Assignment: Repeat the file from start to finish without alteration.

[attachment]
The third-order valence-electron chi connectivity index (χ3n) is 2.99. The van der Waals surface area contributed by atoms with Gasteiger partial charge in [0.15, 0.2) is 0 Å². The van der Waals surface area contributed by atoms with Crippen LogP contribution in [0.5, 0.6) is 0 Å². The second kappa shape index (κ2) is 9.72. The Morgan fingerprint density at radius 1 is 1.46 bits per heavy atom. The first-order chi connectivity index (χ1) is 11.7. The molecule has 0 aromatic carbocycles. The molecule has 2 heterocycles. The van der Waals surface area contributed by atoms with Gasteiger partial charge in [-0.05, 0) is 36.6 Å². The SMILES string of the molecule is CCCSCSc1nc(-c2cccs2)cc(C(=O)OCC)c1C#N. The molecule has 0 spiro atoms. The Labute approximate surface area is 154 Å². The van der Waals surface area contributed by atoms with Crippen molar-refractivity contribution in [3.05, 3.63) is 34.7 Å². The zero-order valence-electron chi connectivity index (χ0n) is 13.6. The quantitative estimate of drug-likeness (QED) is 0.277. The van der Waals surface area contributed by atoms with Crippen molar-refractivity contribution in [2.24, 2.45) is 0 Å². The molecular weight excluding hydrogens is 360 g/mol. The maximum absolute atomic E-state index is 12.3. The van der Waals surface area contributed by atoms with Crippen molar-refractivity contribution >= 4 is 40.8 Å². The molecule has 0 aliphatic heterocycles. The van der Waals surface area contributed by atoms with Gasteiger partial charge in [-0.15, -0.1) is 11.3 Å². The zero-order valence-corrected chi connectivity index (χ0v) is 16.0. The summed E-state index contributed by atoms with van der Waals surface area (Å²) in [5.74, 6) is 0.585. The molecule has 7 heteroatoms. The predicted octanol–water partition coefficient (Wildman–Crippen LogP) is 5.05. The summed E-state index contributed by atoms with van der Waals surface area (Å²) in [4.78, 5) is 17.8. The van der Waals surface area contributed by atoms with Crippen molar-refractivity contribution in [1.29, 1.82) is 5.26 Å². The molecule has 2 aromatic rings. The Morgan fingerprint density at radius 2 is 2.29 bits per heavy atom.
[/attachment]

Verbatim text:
The third-order valence-electron chi connectivity index (χ3n) is 2.99. The van der Waals surface area contributed by atoms with Gasteiger partial charge in [0.15, 0.2) is 0 Å². The van der Waals surface area contributed by atoms with Crippen LogP contribution in [0.5, 0.6) is 0 Å². The second kappa shape index (κ2) is 9.72. The Morgan fingerprint density at radius 1 is 1.46 bits per heavy atom. The first-order chi connectivity index (χ1) is 11.7. The molecule has 0 aromatic carbocycles. The molecule has 2 heterocycles. The van der Waals surface area contributed by atoms with Gasteiger partial charge in [-0.05, 0) is 36.6 Å². The SMILES string of the molecule is CCCSCSc1nc(-c2cccs2)cc(C(=O)OCC)c1C#N. The molecule has 0 spiro atoms. The Labute approximate surface area is 154 Å². The van der Waals surface area contributed by atoms with Crippen molar-refractivity contribution in [3.05, 3.63) is 34.7 Å². The zero-order valence-electron chi connectivity index (χ0n) is 13.6. The quantitative estimate of drug-likeness (QED) is 0.277. The van der Waals surface area contributed by atoms with Crippen molar-refractivity contribution in [2.24, 2.45) is 0 Å². The molecular weight excluding hydrogens is 360 g/mol. The maximum absolute atomic E-state index is 12.3. The van der Waals surface area contributed by atoms with Crippen molar-refractivity contribution >= 4 is 40.8 Å². The molecule has 0 aliphatic heterocycles. The van der Waals surface area contributed by atoms with Gasteiger partial charge in [-0.15, -0.1) is 11.3 Å². The zero-order valence-corrected chi connectivity index (χ0v) is 16.0. The summed E-state index contributed by atoms with van der Waals surface area (Å²) in [5.74, 6) is 0.585. The molecule has 7 heteroatoms. The predicted octanol–water partition coefficient (Wildman–Crippen LogP) is 5.05. The summed E-state index contributed by atoms with van der Waals surface area (Å²) in [4.78, 5) is 17.8. The van der Waals surface area contributed by atoms with Crippen molar-refractivity contribution in [1.29, 1.82) is 5.26 Å². The molecule has 2 aromatic rings. The Morgan fingerprint density at radius 2 is 2.29 bits per heavy atom.